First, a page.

5 ways to build your legacy in hearts, not stone
The bad news is that a legacy is what you leave behind when you die. The good news is that your legacy is something that lives on after you’re gone.
Your will is a written legacy, but here I want to consider the legacy we build with people. Shannon L Adler put it this way: ‘Carve your name on hearts, not tombstones. A legacy is etched into the minds of others and the stories they share about you’.
The question for us in the retirement zone—facing retirement or in it—is, how can we carve our name on hearts? It starts with family.
1. Building the family connection
If you have children, they’re already part of your legacy. You hope they’ll live on long after you. And your DNA continues in some way in them and their children and their children and . . . and so on.
The members of your family are probably the closest to you. They know you best—the good and bad. They’ll have learned by how you live your life. How you handled hard times. Holidays with you. The everyday with you. They learn from you—that’s a legacy.
If you’re in the retirement zone, your children are probably adults or close to it. The best way to build on your legacy now is to keep in touch and take the time to be with them.
I have a friend who regularly goes out with his grandson (in his early 20s). I envy him having his grandchildren close enough to do that. He’s building memories and sharing interests—and is a listening ear. His legacy will live on in that grandson.
2. Share your family history
Tell the stories. About your childhood, about your parents and grandparents. The family tree always has some nuts in it, but their stories need to be told because they add colour to the family history.
Why not write some of those stories down to be passed on? Or create a photo book with notes about who is who and some of the stories from your forebears. That could be a family legacy that’s passed on for more generations.
3. How you treat people in your workplace
It’s easy in the workplace to take people for granted. You’re all there to get the work done. It’s a task. Some will enjoy it, others not so much. And, unless you’re the boss, you won’t get to choose who you work with.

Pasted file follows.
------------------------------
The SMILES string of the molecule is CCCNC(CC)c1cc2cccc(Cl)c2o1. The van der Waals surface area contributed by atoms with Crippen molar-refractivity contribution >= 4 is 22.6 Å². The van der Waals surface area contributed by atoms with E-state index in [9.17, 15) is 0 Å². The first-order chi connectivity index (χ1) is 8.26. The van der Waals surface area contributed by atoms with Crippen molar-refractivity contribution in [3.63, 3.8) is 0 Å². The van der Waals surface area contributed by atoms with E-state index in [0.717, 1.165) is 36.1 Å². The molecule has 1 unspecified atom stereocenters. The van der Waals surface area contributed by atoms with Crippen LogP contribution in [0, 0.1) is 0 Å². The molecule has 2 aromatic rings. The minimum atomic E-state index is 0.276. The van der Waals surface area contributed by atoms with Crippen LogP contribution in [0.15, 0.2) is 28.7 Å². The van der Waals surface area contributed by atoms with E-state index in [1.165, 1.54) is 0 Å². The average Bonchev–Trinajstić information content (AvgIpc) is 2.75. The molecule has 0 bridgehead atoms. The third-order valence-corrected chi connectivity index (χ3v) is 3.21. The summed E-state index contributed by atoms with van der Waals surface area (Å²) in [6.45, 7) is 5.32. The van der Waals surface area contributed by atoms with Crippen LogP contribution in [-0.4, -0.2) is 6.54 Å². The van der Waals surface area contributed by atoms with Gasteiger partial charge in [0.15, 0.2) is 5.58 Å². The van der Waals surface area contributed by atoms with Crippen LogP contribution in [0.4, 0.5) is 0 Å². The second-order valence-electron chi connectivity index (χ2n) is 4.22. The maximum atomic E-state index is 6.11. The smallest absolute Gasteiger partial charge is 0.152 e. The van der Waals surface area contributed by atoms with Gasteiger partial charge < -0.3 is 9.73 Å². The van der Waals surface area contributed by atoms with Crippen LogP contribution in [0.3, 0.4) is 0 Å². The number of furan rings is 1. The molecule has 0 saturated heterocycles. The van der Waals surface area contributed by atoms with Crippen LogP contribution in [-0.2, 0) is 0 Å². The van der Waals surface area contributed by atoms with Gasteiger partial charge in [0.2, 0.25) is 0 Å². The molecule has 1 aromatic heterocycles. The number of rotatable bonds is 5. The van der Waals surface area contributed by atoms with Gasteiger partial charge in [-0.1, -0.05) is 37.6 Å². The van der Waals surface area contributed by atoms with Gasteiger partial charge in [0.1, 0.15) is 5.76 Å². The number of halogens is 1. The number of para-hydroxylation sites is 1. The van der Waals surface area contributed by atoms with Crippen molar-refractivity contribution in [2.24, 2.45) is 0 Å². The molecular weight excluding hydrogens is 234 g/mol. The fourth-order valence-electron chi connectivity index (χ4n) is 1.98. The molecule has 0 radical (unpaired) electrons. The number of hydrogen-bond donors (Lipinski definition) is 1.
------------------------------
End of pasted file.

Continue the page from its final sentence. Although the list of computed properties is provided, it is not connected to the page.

Ken comes to mind. An older guy, he used to come and empty the bin in my office where I worked. You could hear him coming down the hallway—whistling. He was always upbeat. He always had something to positive to say.
His legacy? He modelled positivity.
4. Your social relationships
Linda Falconer says, ‘The people that you miss the most after they die are the ones that gave you the most … You can give love, respect, kindness, and even friendship! Just be generous in what you give and have a big heart’!
There’s no better way to be remembered than as a person with a big heart among your social network. There’s warmth in the thought.
5. Your community involvement
I remember attended the funeral of a neighbour where there was standing room only inside the funeral chapel. Leo had been sick for several years before his death and had few visitors, but he had impacted on many people, particularly as a soccer coach.
At the funeral, I discovered he’d coached a youth team that won the Asian championship in Fiji one year. In teaching them about commitment and how to play the game—and life—he left a legacy that continues.
Back to us
Our legacy is in our hands. What do we want it to be? What impact do we want to make on people in our lives? How do we want to be remembered?
‘We’re all made of stories,’ says author Charles de Lint, ‘When they finally put us underground, the stories are what will go on’. Until then, we can be deliberate in forming those stories and, as we do, be creating our legacy.